Known as one of the last refuges for the Indochinese Tiger, Huai Kha Khaeng Wildlife Sanctuary in western Thailand is a success story in wildlife conservation. As well as tiger, the reserve boasts healthy populations of other large mammals including Asian Elephant, Gaur, Banteng, Leopard and Indian Water Buffalo. A reason for the high diversity of birds and mammals is the variety of habitats, ranging from evergreen rainforest to dry open woodlands and grassy meadows.
This album is the third in the series ‘Sounds of Wild Thailand’ and features the vibrant sounds of Huai Kha Khaeng’s forests from dawn until dusk.
Bird species recorded include: Green Peafowl, Red-wattled Lapwing, Changeable Hawk-eagle, Red-breasted Parakeet, Greater Coucal, Red & Spotted Turtle Doves, Asian Barred Owlet, Brown Wood Owl, Black-headed Woodpecker, Lineated Barbet, Black-hooded Oriole, Rufous Treepie, Red-billed Blue Magpie, White-crested Laughingthrush, Sooty-headed Bulbul, Black-naped Monarch, Tickell’s Blue-flycatcher and more….
Mammal species recorded include: Wild Boar, Barking Deer ( Common Muntjac), Thai Golden Jackal and Indochinese Tiger.
|2.||Morning Ambience||[09:55]||3.||Forest Gully||[09:28]|
|4.||In the Deciduous Forest||[07:28]||5.||Afternoon Ambience||[11:38]|
|6.||Jackal at Dusk||[04:46]|
Track 1 – Dawn breaks in the forest, with various bird species becoming active as the light brightens. Crickets trill, and an Asian Barred Owlet calls occasionally along with Sooty-headed Bulbuls, Black-hooded Oriole, Lineated Barbet and a White-rumped Shama. A party of White-crested Laughingthrush move through the undergrowth near the microphones.
Track 2 – The soft bubbly call of a Rufous Treepie can be heard during the first couple of minutes of this track, and the loud mournful cries of the endangered Green Peafowl ring through the forest. Other birds start to sing as the day warms up including Greater Racket-tailed Drongo, Puff-throated Babbler, Red-billed Blue Magpie and Changeable Hawk-eagle. Frogs occasionally call from a nearby marsh.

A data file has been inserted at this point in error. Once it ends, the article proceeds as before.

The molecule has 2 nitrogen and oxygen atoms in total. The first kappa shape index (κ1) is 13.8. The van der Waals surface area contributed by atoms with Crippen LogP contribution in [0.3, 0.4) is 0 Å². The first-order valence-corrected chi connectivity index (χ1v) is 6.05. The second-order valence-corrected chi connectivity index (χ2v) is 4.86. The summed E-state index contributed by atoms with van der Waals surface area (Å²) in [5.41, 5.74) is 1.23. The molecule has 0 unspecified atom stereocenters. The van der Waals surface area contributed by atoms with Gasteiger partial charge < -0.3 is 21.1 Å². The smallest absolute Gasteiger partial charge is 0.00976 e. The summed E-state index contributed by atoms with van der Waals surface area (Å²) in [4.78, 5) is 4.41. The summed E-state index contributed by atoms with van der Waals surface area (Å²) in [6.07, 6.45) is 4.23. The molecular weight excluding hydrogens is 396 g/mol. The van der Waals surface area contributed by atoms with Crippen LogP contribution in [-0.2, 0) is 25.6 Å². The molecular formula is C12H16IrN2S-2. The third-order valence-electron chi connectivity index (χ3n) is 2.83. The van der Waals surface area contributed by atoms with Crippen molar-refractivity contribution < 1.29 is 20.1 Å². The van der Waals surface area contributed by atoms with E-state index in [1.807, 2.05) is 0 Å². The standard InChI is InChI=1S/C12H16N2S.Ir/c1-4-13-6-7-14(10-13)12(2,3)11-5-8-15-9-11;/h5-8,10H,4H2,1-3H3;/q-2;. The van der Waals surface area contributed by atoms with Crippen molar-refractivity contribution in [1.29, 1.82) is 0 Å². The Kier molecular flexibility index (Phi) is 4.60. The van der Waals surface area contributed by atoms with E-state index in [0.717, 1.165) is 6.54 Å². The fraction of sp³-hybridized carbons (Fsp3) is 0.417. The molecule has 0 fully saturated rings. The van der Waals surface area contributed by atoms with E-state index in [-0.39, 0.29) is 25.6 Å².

Track 3 – Moving into a forested evergreen gully, if you listen carefully on this track you can the delicate sound on water trickling in a small creek nearby. A Red-billed Blue Magpie squawks noisily at it flies off at the start of the track, and Lineated Barbets call throughout. Red-breasted Parrots call and fly about overhead, and White-handed Gibbons sing in the far distance. The second half of this track is particularly calm and peaceful, as most birds have started to settle in the heat of the day.
Track 4 – Afternoon in the deciduous forest, and the track begins with a disgruntled squeal from a Wild Boar! Black-hooded Orioles sing with melodious fluty whistles, and a Red Turtle Dove makes rolling cooing calls from a nearby tree. Bulbuls, White-crested Laughingthrush, White-bellied Woodpecker, Green Peafowl & Greater Coucal can all be heard on this track.
Track 5 – The warm afternoon light fills the forest as Black-hooded Orioles continue to sing. White-crested Laughingthrush move through the forest and a Black Giant Squirrel makes it’s loud staccato call from the canopy above.
Track 6 – Close to sunset and much of the forest is in shadow. A Brown Wood Owl hoots in the fading light, while a number of diurnal birds are still active. A Tickell’s Blue Flycatcher sings sweet wispy melodies from the undergrowth, an and Asian Golden Jackal howls mournfully.
Track 7 – The final track of the album was recorded deep in the wildlife sanctuary and features the distant roars of a female Indochinese tiger. Three distinct roar sequences can be heard, although two of them are quite soft (the first starts at approximately 12 seconds, the second at 3:18 & the third and loudest is at 6:05). If you’re listening on a mobile device or laptop, you might need to put on some headphones to appreciate this amazing sound! A Brown Hawk Owl makes the constant tu-woop call during this track, as a Brown Wood Owl hoots occasionally. A Common Muntjac (or Barking Deer) can be heard ‘barking’ between 2:50 & 5:50.